I was a teenager and young adult during the race riots of the sixties in America. Growing up, I was told I was 'Caucasian'. I didn't know exactly what a caucasian was, but I understood it wasn't Negro.
You see back then the Negros were just starting to demand to be called black. I never understood that because, for me, terms like black, white, red and brown were colors. I knew Negros were darker than I was, but why did they want to be a color. I thought it was dumb to call them 'colored'. No one colored them. They were born Negros.
Remember, much of this thought was formulated as a child and teen.
Then the race riots struck our town. We lived in a city that had five converging rivers with the accompanying bridges. It was actually possible to shut the bridges and isolate parts of the city and that is exactly what took place during the riots. The Negros who were rioting were effectively on an island.
I had never been afraid of another race until the riots. I had no reason to be. That was the benefit of growing up Caucasian in America at the time. I didn't know, other than historical slavery, that Negroes had been tortured, and killed just for being a race. That is, until the riots. The only good thing, in my opinion, that came out of that time of de-segregation was to raise awareness beyond the historical account of slavery.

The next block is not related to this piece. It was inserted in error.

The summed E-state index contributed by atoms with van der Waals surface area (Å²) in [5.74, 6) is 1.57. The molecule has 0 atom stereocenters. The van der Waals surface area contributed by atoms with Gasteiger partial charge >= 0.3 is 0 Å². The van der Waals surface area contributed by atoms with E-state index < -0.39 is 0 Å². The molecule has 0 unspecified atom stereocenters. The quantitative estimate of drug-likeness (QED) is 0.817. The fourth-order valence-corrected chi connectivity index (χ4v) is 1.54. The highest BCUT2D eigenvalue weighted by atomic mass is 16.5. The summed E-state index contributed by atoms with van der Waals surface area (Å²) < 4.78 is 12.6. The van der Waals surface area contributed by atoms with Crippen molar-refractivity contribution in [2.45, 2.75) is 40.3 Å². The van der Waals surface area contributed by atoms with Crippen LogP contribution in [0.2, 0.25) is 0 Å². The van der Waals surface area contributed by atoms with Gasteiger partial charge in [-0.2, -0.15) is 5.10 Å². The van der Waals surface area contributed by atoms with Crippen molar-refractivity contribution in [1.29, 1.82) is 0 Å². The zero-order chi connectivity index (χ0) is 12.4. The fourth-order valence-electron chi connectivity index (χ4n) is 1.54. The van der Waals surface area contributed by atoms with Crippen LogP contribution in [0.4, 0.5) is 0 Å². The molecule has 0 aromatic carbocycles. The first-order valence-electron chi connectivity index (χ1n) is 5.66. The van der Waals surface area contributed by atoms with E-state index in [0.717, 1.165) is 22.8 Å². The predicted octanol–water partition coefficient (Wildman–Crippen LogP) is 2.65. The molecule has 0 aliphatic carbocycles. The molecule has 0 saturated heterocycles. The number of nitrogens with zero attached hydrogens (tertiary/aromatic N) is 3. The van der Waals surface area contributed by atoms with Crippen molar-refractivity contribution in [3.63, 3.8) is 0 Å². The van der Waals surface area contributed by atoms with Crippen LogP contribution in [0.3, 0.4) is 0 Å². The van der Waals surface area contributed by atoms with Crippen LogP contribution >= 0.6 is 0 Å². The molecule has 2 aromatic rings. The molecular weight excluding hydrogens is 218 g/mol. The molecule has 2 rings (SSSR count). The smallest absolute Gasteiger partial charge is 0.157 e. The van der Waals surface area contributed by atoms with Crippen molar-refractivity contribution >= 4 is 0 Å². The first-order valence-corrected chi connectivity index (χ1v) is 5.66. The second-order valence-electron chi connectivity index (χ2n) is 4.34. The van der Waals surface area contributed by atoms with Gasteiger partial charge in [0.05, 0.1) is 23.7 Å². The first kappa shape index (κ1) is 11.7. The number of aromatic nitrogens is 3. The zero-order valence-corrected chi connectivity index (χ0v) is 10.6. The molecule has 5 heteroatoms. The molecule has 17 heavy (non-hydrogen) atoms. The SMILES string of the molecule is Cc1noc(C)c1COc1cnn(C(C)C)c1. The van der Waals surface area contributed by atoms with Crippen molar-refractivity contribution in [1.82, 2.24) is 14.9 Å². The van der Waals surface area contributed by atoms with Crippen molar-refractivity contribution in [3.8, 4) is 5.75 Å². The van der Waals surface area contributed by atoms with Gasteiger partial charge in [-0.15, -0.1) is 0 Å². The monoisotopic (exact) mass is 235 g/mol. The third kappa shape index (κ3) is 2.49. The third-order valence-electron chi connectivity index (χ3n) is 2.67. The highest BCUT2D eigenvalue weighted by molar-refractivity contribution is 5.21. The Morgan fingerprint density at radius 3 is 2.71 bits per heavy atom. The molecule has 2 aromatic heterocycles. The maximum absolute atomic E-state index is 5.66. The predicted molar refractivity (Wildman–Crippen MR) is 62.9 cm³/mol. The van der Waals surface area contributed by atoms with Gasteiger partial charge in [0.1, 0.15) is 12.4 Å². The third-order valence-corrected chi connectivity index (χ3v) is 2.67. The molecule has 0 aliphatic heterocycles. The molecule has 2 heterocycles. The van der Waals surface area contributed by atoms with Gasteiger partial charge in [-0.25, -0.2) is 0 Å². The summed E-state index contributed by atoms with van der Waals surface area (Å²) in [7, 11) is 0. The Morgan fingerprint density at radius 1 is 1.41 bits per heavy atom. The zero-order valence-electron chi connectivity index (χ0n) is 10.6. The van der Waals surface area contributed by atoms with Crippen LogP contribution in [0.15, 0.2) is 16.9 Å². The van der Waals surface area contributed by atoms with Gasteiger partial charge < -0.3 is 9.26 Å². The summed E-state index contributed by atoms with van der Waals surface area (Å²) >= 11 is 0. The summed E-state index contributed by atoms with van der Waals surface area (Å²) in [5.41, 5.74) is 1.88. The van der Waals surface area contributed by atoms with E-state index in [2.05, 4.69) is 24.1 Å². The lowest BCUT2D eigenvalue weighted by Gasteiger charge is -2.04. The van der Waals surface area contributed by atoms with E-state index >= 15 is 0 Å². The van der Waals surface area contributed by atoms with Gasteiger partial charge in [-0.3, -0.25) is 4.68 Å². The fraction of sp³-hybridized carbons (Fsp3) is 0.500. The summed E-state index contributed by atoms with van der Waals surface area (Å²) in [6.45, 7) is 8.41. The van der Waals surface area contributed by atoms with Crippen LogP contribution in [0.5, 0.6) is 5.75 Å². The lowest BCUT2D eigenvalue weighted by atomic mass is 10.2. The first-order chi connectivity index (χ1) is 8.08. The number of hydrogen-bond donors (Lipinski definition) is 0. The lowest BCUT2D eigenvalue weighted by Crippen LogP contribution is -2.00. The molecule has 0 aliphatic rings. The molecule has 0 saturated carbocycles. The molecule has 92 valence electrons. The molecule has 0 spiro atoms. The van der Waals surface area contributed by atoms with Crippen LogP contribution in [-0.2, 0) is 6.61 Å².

As a young adult, I dated across racial lines, much to my mother's dismay. It fit with my rebellion and I really liked the guys I dated regardless of their race. I did have some run-ins with my peers so I became familiar with racial bigotry on a personal level.
That's my background and now to the point. During the time Negros wanted to be called black, society started to call me 'white'. I still do not understand the term Caucasian, but I really really didn't want to be a color. White is the color of paper or clouds. We call clouds, clouds, not white. I am not white!
It brings me lots of enjoyment when I am offered 'other' on a form when inquiring about race. It's a process of elimination. I am not African-American, I am not black, Indian, Asian-American and they don't offer Scottish-American. Yes, yes, I am most definitely 'other' because I know I am not white. White is a color, not a race.
I don't know any African-Americans who have been to Africa nor Asian-Americans who have been to Asia. They were just born here in America. They are all difference shades in their skin tones. I do know a lot of Mexican-Americans who were actually born in Mexico and now live here in America, but I know some Mexican-Americans who have never been to Mexico, don't want to go to Mexico and want to be called Americans (although, again, that is not a race). I would be considered Scottish-American by the rule of naming these other two groups, but alas, I've never been to Scotland. Perhaps if I became a citizen of Scotland I could be called American-Scottish. On second thought, I'd probably be reduced to being a color. . . white.
What's the big deal? Well, if we are going to get past bigotry, we have to stop being so silly. In fact, I believe if there were only two 'white' people left on the planet, whatever differences they have would be a point of contention. That's being human in the worse sense of the word.
So, stop calling me white and tell me about what kind of person you are on the inside. Do you know Jesus as Lord and Savior? Do you love God. Are you kind? Do you have family? Let's just be people.